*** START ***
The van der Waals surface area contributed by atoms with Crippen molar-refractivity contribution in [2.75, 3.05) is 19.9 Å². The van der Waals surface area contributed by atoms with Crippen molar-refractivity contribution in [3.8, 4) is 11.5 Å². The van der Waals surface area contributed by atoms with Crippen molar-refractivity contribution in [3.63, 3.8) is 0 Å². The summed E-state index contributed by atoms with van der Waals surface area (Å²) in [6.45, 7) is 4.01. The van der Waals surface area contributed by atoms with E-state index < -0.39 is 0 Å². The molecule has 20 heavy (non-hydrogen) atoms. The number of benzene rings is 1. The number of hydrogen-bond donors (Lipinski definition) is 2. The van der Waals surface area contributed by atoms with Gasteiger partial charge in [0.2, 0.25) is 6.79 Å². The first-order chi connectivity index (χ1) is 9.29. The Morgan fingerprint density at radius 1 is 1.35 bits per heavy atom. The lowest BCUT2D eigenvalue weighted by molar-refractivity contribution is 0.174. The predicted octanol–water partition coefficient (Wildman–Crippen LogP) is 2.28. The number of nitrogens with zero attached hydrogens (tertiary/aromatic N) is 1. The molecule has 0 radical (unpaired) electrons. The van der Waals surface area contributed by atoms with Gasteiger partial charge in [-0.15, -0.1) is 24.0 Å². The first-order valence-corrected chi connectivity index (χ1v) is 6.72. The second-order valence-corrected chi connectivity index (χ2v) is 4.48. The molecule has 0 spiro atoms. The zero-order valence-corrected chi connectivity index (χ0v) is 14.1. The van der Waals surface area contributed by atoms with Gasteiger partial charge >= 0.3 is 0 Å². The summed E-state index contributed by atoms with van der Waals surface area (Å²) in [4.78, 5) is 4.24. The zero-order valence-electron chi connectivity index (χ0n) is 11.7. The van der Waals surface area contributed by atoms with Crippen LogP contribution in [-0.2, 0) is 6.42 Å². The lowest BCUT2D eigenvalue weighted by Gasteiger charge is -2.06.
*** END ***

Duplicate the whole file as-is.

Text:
The van der Waals surface area contributed by atoms with Crippen molar-refractivity contribution in [2.75, 3.05) is 19.9 Å². The van der Waals surface area contributed by atoms with Crippen molar-refractivity contribution in [3.8, 4) is 11.5 Å². The van der Waals surface area contributed by atoms with Crippen molar-refractivity contribution in [3.63, 3.8) is 0 Å². The summed E-state index contributed by atoms with van der Waals surface area (Å²) in [6.45, 7) is 4.01. The van der Waals surface area contributed by atoms with E-state index < -0.39 is 0 Å². The molecule has 20 heavy (non-hydrogen) atoms. The number of benzene rings is 1. The number of hydrogen-bond donors (Lipinski definition) is 2. The van der Waals surface area contributed by atoms with Gasteiger partial charge in [0.2, 0.25) is 6.79 Å². The first-order chi connectivity index (χ1) is 9.29. The Morgan fingerprint density at radius 1 is 1.35 bits per heavy atom. The lowest BCUT2D eigenvalue weighted by molar-refractivity contribution is 0.174. The predicted octanol–water partition coefficient (Wildman–Crippen LogP) is 2.28. The number of nitrogens with zero attached hydrogens (tertiary/aromatic N) is 1. The molecule has 0 radical (unpaired) electrons. The van der Waals surface area contributed by atoms with Gasteiger partial charge in [-0.15, -0.1) is 24.0 Å². The first-order valence-corrected chi connectivity index (χ1v) is 6.72. The second-order valence-corrected chi connectivity index (χ2v) is 4.48. The molecule has 0 spiro atoms. The zero-order valence-corrected chi connectivity index (χ0v) is 14.1. The van der Waals surface area contributed by atoms with Gasteiger partial charge >= 0.3 is 0 Å². The summed E-state index contributed by atoms with van der Waals surface area (Å²) in [4.78, 5) is 4.24. The zero-order valence-electron chi connectivity index (χ0n) is 11.7. The van der Waals surface area contributed by atoms with Crippen LogP contribution in [-0.2, 0) is 6.42 Å². The lowest BCUT2D eigenvalue weighted by Gasteiger charge is -2.06.